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CONDOCENTRIC: Record Keeping

Imagine the following scenario: a condominium corporation spends tens of thousands of dollars to carry out balcony repairs over several years. The cost for each instance of repair is relatively small, as the repairs are carried out on an as-needed basis; however, the overall amount spent is significant. The repairs deteriorate prematurely.

If record keeping has not been carried out effectively, including the keeping of paper contracts and minutes of meetings, a condominium corporation may be further frustrated if the terms of the warranty cannot be determined, if the method of repair cannot be determined, and particularly, if it cannot be determined what the condominium corporation had originally authorized.

If the financial records are incomplete or unavailable, there is no way of knowing if the contractor who performed the deficient work had been paid (when he/she arrives at the doorstep of the president claiming that the last five invoices are outstanding). The same problems can arise regarding common expense arrears, when it is evident that arrears exist, but it is not possible to determine the source of the arrears.

Regretfully, it is not unusual to find that a condominium corporation’s records are incomplete. Rather than being due to some malice, incomplete records are often the result of either the loss of records or as a result of records never having been made in the first place.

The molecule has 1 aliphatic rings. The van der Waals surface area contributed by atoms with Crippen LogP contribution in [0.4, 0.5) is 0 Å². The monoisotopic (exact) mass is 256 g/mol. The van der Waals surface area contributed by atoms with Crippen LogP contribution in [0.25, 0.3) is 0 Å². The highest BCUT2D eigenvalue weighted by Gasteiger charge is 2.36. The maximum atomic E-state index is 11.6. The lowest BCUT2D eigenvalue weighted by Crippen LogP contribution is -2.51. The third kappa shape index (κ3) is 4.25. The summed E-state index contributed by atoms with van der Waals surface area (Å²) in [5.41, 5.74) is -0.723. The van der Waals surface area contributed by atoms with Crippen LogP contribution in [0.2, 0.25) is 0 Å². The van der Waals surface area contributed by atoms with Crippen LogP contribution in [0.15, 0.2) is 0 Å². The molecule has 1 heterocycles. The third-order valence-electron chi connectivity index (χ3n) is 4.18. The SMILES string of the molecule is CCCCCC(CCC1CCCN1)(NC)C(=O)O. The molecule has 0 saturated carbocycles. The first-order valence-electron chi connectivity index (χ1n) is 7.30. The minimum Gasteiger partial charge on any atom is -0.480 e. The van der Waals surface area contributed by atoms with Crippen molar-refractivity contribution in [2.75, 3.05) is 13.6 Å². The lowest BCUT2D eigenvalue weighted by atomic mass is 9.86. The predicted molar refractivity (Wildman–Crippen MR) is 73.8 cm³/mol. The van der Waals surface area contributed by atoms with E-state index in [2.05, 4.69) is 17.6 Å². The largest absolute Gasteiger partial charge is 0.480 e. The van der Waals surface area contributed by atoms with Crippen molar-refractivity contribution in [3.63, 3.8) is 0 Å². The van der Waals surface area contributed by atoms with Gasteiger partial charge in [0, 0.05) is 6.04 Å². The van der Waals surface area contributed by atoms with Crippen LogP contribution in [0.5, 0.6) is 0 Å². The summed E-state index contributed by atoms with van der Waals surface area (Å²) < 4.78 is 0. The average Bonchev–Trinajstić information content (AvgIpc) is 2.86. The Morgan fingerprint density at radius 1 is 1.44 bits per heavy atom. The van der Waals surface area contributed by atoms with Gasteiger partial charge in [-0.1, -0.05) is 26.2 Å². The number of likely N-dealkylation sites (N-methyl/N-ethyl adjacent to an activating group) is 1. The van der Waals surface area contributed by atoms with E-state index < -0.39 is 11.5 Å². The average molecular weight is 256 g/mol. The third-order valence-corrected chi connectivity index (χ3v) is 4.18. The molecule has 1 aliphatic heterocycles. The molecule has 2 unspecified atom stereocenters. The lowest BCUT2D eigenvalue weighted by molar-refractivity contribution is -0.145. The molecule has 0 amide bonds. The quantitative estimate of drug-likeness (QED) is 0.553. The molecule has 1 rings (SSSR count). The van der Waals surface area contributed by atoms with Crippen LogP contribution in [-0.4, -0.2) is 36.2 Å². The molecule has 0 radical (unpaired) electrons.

At the risk of generalizing, and understanding that most condominium corporations keep very good records, it appears that the absence of a central onsite management office (as is often the case in townhouse condominiums) seems to increase the probability of inadequate record keeping. The probability of inadequate records also seems to be high where condominium corporations are self-managed or where there is frequent turnover of the board of directors and/or property management.

The taking, keeping and preserving of records is of the utmost importance to any condominium corporation; not only for the purpose of complying with the requirements of the Condominium Act, 1998 (the “new Act”), but also for preserving the rights, remedies and interests of the condominium corporation and unit owners at any time in the future.

The new Act recognizes the importance of record keeping by now making it a quasi-criminal offence for a condominium corporation to fail to keep records pursuant to the new Act. While the old Act contained provisions for quasi-criminal offences, they were rarely used. It will remain to be seen how this section will be enforced under the new Act.

Condominium corporations are responsible to keep and to disclose records when requested. Board members are personally charged with the responsibility of managing the affairs of the condominium corporations, which includes the keeping of adequate records. Board members must ensure that proper record taking and keeping is in place, failing which, individual board members may be found to be in contravention of their duties and obligations as required under the new Act.

Response by Richard Elia, a Toronto-based lawyer who practices primarily in the area of condominium law. He also represents MTCC 1385 (Phase 2 to MTCC 1280) in its ongoing disputes with Skyline Executive Properties, and is assisting in the drafting of the private members bill referred to in the above response.

From “Common Elements” Winter 2002
By Richard A. Elia
B. Comm. LL.B., LL.M. (ADR), A.C.C.I.

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E:  richard@elia.org
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